Lenny Siegel first arrived in the Bay Area to study physics as a Stanford undergrad. He never graduated -- instead the young activist found his true calling in the raucous politics of the time. The student protest movement was gaining steam, and every aspect of society seemed to be crying out for change: civil rights, the environment, and especially the war in Vietnam.
It was a time of shattering windows with rocks, student walk-outs and occupying campus buildings. For Siegel, as a leader in the university's chapter of the Students for a Democratic Society, it was when he learned the art of political compromise: tempering, negotiating and partnering with myriad factions toward a common goal.
For Siegel, the tumultuous days of the student protest movement were the crucible that forged his political beliefs and strategy, which he says have remained mostly unchanged for the last 50 years. Now the dyed-in-the-wool community activist will be jumping into the big seat of Mountain View government. On Tuesday night, Siegel was unanimously voted in as the city's mayor for 2018 by his City Council colleagues, and Lisa Matichak was selected to serve as vice mayor.
Accepting the new role, Siegel promised a similar spirit of cooperation to work with his colleagues for the betterment of Mountain View as well as the greater region.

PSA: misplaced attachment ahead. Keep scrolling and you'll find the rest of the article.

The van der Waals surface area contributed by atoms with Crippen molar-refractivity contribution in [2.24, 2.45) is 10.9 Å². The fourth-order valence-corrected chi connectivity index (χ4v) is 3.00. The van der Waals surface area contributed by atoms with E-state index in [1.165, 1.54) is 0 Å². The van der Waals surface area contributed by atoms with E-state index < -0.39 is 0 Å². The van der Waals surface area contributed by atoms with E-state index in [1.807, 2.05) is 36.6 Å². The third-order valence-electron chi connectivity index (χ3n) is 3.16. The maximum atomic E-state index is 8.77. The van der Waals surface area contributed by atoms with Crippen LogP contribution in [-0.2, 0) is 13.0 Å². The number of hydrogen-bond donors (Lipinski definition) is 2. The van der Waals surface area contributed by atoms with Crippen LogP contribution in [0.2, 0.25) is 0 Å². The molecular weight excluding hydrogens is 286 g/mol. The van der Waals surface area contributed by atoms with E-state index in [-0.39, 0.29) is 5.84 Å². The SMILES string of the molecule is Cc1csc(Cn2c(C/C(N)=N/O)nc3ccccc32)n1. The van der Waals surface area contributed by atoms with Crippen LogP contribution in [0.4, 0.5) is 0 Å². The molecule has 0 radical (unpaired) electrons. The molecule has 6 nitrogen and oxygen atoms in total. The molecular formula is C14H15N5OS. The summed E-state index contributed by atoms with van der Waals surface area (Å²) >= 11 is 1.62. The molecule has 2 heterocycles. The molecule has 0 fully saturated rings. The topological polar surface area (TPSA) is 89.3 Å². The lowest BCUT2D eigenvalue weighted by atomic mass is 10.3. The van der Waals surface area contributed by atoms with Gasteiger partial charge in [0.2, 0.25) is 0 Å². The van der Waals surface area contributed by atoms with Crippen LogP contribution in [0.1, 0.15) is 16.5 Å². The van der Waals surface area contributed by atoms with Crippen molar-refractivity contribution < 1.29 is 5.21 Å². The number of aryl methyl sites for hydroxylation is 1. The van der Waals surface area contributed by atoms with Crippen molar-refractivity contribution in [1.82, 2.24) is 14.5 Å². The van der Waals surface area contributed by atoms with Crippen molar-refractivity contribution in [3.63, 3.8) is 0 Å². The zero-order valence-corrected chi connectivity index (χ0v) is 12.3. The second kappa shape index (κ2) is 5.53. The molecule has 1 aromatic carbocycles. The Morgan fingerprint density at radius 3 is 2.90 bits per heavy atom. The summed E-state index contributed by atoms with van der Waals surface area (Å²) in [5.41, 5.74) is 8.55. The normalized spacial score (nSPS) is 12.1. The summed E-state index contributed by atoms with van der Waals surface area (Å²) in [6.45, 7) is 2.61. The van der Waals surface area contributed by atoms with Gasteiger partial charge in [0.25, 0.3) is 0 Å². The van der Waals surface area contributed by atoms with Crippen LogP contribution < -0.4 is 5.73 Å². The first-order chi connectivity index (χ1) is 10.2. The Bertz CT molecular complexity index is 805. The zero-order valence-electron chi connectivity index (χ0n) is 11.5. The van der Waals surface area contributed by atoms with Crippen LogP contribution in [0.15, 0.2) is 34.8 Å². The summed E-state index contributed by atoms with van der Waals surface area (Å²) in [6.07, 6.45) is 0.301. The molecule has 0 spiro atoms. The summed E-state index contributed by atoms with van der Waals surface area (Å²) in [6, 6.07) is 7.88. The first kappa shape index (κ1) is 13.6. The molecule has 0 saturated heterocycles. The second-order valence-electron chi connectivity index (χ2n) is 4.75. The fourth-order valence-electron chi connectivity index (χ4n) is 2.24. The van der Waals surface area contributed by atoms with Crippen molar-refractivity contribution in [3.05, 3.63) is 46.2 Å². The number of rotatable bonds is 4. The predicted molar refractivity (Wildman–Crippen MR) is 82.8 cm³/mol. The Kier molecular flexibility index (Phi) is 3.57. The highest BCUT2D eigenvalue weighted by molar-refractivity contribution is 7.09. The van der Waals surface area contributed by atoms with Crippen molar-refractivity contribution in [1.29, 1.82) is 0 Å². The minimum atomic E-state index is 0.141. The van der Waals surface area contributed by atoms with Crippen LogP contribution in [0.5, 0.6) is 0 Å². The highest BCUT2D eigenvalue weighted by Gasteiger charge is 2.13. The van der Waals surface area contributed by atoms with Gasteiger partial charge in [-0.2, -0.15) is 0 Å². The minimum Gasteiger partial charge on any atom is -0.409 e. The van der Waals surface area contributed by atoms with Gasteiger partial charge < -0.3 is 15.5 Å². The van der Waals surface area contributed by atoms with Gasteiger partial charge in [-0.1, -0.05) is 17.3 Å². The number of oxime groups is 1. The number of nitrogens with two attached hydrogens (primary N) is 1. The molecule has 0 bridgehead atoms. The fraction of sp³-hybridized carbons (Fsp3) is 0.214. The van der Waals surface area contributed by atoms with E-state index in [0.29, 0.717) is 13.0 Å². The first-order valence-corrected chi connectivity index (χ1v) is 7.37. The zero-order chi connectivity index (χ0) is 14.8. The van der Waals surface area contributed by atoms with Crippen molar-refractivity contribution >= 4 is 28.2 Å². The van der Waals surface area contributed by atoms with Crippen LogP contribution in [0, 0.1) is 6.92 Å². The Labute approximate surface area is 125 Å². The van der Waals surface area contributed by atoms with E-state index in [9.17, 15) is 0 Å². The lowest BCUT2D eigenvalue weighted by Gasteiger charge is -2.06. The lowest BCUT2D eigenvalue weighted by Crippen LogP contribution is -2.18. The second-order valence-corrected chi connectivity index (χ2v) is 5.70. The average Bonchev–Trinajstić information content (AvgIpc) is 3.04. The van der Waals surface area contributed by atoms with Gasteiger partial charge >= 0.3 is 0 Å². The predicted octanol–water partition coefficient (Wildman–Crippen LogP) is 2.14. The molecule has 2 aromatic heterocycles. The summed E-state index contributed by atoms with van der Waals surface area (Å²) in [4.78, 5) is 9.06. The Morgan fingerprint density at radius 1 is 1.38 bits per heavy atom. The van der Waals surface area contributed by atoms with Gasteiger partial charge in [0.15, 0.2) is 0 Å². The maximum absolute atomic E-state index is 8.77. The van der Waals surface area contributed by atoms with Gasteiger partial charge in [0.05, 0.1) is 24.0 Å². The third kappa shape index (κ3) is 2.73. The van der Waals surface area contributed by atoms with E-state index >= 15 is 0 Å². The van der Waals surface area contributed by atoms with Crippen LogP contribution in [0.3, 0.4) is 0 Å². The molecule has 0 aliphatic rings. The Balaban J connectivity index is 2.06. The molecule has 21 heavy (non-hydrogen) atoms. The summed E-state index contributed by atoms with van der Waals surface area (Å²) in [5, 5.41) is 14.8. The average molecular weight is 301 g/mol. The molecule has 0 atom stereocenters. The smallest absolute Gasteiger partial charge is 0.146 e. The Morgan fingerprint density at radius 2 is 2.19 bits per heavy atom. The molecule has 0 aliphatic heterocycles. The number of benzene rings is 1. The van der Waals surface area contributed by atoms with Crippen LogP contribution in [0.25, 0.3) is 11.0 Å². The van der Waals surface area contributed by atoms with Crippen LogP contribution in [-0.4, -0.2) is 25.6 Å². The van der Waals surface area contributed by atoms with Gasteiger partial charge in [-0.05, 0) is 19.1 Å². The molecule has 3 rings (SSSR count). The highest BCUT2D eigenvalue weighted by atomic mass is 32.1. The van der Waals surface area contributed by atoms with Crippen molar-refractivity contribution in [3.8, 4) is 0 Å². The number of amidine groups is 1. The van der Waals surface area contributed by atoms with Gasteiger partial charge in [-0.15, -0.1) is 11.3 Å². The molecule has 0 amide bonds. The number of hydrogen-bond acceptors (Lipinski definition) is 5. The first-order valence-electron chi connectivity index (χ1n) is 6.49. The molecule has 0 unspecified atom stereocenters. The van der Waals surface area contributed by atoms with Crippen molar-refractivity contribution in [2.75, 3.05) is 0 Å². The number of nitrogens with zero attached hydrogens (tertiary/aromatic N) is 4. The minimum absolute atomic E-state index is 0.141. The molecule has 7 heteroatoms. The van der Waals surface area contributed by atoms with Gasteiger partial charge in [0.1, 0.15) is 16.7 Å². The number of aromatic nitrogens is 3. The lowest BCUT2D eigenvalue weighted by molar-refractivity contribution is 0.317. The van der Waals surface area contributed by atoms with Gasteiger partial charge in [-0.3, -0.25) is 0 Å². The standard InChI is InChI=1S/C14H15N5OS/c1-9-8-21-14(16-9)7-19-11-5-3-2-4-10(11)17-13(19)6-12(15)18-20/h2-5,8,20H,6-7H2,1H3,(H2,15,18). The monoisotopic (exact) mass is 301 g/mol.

"It should be clear by now that I consider Mountain View a leader. We're a leader in how our city operates," he said. "I expect there to be differences among the seven of us on the council, but it's my hope we'll approach each issue on its own right."
Stanford genetics professor Leonore Herzenberg was involved in many of the same university campus activist groups as Siegel. As a young student leader, he was "brilliant," she said.
"He was always sensible about what could be accomplished politically, what made sense to work on, and how to form coalitions," she said. "Intellectually, he was able to grasp and deal with all these groups, and I think he was only 18-and-a-half at the time."
Those qualities will be tested by the city's upcoming challenges. Siegel pledged cooperation with the city's stakeholders, ranging from individual homeowners and small businesses to big-time developers and corporations.
Asked about his goals, Siegel singled out transportation as his top priority. The city already has a slate of ambitious transportation initiatives, including projects to rebuild the downtown transit center and design an automated transit line using cutting-edge technology. On top of those projects, Siegel said the city needed to go further.
He pointed out that Mountain View needs to strengthen its coordination with its neighboring cities. A new automated transit line would be nice for Mountain View, but it would make much more sense to plan ahead for a system that would expand out to Sunnyvale and perhaps Cupertino, he said. The Highway 85 corridor with its unused median would be the obvious place for this transit line to go, he said.
The problem is the same for many of the North County cities, Siegel said. Prosperous tech companies are overwhelming the transportation infrastructure, and they need to be part of the solution, he said. He singled out Apple and Google as companies that will need to do more. Both corporations have an incentive, since the area's problematic transportation and housing is hindering their ability to hire and retain talented employees, he said.
"My hope would be to engage Apple and Google since they both have more money than God, and this is problem that they need to solve," Siegel said. "Our leverage is that this is clearly in their interest."